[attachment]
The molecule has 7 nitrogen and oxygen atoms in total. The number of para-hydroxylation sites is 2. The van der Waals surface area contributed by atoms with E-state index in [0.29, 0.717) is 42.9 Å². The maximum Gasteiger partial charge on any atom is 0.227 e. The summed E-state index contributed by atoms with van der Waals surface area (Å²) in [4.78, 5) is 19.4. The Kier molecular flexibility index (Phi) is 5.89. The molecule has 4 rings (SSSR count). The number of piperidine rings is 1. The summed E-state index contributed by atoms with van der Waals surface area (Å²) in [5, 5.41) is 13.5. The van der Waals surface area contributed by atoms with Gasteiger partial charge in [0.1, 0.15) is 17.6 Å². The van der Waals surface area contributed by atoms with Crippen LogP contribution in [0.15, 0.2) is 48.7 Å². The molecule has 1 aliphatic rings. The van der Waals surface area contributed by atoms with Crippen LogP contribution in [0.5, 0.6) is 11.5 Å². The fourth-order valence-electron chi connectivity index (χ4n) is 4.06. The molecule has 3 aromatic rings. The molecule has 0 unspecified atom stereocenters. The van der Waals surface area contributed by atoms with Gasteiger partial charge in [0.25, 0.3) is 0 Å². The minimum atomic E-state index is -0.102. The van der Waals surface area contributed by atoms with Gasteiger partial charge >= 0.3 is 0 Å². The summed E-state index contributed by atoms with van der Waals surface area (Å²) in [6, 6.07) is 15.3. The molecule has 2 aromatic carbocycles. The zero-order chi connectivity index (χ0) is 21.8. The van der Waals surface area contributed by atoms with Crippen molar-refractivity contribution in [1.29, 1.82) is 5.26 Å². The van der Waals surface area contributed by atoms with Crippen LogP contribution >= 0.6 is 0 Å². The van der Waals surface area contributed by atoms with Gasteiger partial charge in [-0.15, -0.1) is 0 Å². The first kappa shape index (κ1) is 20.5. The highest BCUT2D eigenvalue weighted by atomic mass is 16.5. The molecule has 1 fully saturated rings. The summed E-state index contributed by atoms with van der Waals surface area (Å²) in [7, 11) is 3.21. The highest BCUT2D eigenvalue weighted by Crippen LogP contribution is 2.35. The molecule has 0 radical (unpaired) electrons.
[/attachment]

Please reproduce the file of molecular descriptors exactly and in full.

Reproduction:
The molecule has 7 nitrogen and oxygen atoms in total. The number of para-hydroxylation sites is 2. The van der Waals surface area contributed by atoms with E-state index in [0.29, 0.717) is 42.9 Å². The maximum Gasteiger partial charge on any atom is 0.227 e. The summed E-state index contributed by atoms with van der Waals surface area (Å²) in [4.78, 5) is 19.4. The Kier molecular flexibility index (Phi) is 5.89. The molecule has 4 rings (SSSR count). The number of piperidine rings is 1. The summed E-state index contributed by atoms with van der Waals surface area (Å²) in [5, 5.41) is 13.5. The van der Waals surface area contributed by atoms with Gasteiger partial charge in [0.1, 0.15) is 17.6 Å². The van der Waals surface area contributed by atoms with Crippen LogP contribution in [0.15, 0.2) is 48.7 Å². The molecule has 1 aliphatic rings. The van der Waals surface area contributed by atoms with Crippen LogP contribution in [0.5, 0.6) is 11.5 Å². The fourth-order valence-electron chi connectivity index (χ4n) is 4.06. The molecule has 3 aromatic rings. The molecule has 0 unspecified atom stereocenters. The van der Waals surface area contributed by atoms with Gasteiger partial charge in [0.25, 0.3) is 0 Å². The minimum atomic E-state index is -0.102. The van der Waals surface area contributed by atoms with Gasteiger partial charge >= 0.3 is 0 Å². The summed E-state index contributed by atoms with van der Waals surface area (Å²) in [6, 6.07) is 15.3. The molecule has 2 aromatic carbocycles. The zero-order chi connectivity index (χ0) is 21.8. The van der Waals surface area contributed by atoms with Crippen molar-refractivity contribution in [1.29, 1.82) is 5.26 Å². The van der Waals surface area contributed by atoms with Crippen LogP contribution >= 0.6 is 0 Å². The van der Waals surface area contributed by atoms with Gasteiger partial charge in [-0.15, -0.1) is 0 Å². The first kappa shape index (κ1) is 20.5. The highest BCUT2D eigenvalue weighted by atomic mass is 16.5. The molecule has 1 fully saturated rings. The summed E-state index contributed by atoms with van der Waals surface area (Å²) in [7, 11) is 3.21. The highest BCUT2D eigenvalue weighted by Crippen LogP contribution is 2.35. The molecule has 0 radical (unpaired) electrons.